Crafting a Nutrient-Rich Grain Blend for Your Senior Horse!

As devoted caretakers of senior horses, we understand the importance of providing a specially crafted and nutritious grain blend for their well-being. In this guide, we’ll explore the art of prepping grain for a senior horse, ensuring support for their overall health, joint function, and digestive well-being. Click here to watch our visual demonstration!


Senior Horse Pellets

Begin the culinary journey with specially formulated senior horse pellets of your choice. Tailored for older equines, these pellets provide essential nutrients such as vitamins, minerals, and easily digestible fibers. They play a crucial role in supporting overall health, including joint and digestive function for your wise equine companion.

Soaked Chia Seed

Harness the power of omega-3 fatty acids with soaked chia seeds. These tiny wonders promote healthy skin and coat, and when soaked, they become gelatinous, aiding in hydration and contributing to your senior horse’s digestive health

Soaked Flaxseed

Elevate joint health and enhance coat shine with soaked flaxseed. Rich in omega-3 fatty acids and fiber, soaked flaxseed provides a boost to your horse’s well-being. The soaking process not only enhances digestibility but also adds a nutritious dimension to your senior horse’s grain blend.


Introduce a delicious and nutritious touch with apples. Packed with vitamins and natural sweetness, apples become a delightful addition to your senior horse’s meal. Let the fruity goodness contribute to their overall health and add a flavorful element to their culinary repertoire.


Promote overall well-being with the inclusion of crunchy carrots. Packed with beta-carotene and essential nutrients, carrots contribute to your horse’s health. The crunchiness also supports dental health, making them a valuable addition to your senior horse’s grain blend.

Crafting the Perfect Senior Grain Blend

Remember, crafting the perfect grain blend for your senior horse is an art, and proportions matter. Tailor the ingredients and quantities based on your horse’s specific needs, considering factors such as age, weight, activity level, and health condition with our Senior Horse Nutrition Calculator (Click Here). This ensures a personalized and nourishing experience for your cherished equine companion.

A List Of Foods To AVOID:

As horses age, their dietary needs may change, and some foods that were suitable in their younger years may become less appropriate. Here’s a list of foods that older horses may need to avoid or consume in moderation:

  1. High-Sugar Feeds: Older horses are more prone to metabolic issues, such as insulin resistance or Cushing’s disease. Avoid feeds high in sugars, starches, and molasses, as they can contribute to these conditions.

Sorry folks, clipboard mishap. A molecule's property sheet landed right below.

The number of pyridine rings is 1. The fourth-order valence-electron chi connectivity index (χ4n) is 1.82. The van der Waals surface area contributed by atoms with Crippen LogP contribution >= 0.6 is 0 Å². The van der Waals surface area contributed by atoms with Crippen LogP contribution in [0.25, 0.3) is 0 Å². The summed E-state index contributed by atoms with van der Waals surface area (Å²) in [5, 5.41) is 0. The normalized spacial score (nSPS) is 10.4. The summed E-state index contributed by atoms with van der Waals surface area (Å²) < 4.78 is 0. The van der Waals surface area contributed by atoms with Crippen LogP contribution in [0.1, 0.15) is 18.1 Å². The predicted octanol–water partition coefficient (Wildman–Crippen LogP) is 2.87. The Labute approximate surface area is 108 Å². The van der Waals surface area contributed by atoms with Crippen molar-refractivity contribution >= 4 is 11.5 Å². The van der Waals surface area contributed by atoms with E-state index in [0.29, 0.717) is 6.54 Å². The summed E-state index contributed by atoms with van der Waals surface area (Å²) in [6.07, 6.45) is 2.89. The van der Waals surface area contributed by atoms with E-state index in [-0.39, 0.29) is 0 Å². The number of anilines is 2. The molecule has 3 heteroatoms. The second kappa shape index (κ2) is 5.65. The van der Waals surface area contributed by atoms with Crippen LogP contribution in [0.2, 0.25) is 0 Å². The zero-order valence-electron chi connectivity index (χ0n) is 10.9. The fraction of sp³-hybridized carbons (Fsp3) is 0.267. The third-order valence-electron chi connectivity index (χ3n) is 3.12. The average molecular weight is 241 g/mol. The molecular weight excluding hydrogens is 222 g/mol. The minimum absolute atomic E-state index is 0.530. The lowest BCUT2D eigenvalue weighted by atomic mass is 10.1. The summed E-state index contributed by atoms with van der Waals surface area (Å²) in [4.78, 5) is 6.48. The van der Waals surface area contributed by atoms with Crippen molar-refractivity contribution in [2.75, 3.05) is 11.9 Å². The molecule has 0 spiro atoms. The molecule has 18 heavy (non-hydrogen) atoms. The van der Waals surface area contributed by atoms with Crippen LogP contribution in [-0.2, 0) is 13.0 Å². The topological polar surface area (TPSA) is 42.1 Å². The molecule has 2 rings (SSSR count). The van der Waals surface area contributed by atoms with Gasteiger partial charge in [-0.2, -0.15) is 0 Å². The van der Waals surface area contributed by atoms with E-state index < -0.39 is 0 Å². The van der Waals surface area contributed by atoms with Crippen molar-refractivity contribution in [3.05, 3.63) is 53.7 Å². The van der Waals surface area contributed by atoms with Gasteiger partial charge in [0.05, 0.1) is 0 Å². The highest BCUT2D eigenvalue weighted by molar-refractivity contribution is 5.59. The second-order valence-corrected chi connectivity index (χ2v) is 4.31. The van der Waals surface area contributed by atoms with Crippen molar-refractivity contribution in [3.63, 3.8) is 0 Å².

2. Rich Pasture Grass: Lush, rich pasture grass may be high in sugars, especially during certain times of the year. Limiting access to such pasture can help manage sugar intake.

  3. High-Protein Diets: Older horses may not need as much protein as younger, growing horses. Excessive protein intake can strain the kidneys, so feed a balanced diet appropriate for their age.

  4. Large Amounts of Grain: While some grain may be necessary for senior horses, excessive amounts can contribute to obesity and metabolic issues. Feed in moderation and consider alternative sources of energy.

  5. Fruits High in Sugar: Limit fruits like apples and carrots, which are high in natural sugars. While these can be healthy treats, too much can contribute to weight gain and metabolic problems.

  6. Large Quantities of Alfalfa Hay: Alfalfa hay is high in calcium and protein. While it can be a part of the diet, feeding excessive amounts may lead to imbalances, especially if the horse has kidney issues.

  7. Moldy or Spoiled Feed: Older horses may have weakened immune systems, making them more susceptible to mold toxins. Always provide fresh and properly stored hay and feed.

  8. Excessive Salt: While salt is essential for horses, excessive amounts can contribute to dehydration and other health issues. Provide salt in moderation and consult with your veterinarian for appropriate amounts.

  9. Abrasive or Hard Foods: Dental health becomes more critical in older horses. Avoid very hard or abrasive feeds that may exacerbate dental issues. Soaking hay or using senior-specific feeds can be beneficial.

  10. Abrupt Dietary Changes: Older horses may have more sensitive digestive systems. Avoid abrupt changes in their diet, and if changes are necessary, make them gradually to allow the digestive system to adjust.

Always consult with your veterinarian when making significant changes to your horse’s diet. They can provide specific recommendations based on the horse’s individual health status, dental condition, and nutritional needs. Regular veterinary check-ups are crucial for managing their health.


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Remember proportions matter!

Tailor the ingredients and quantities based on your animal’s specific needs, considering factors such as age, weight, activity level, and health condition.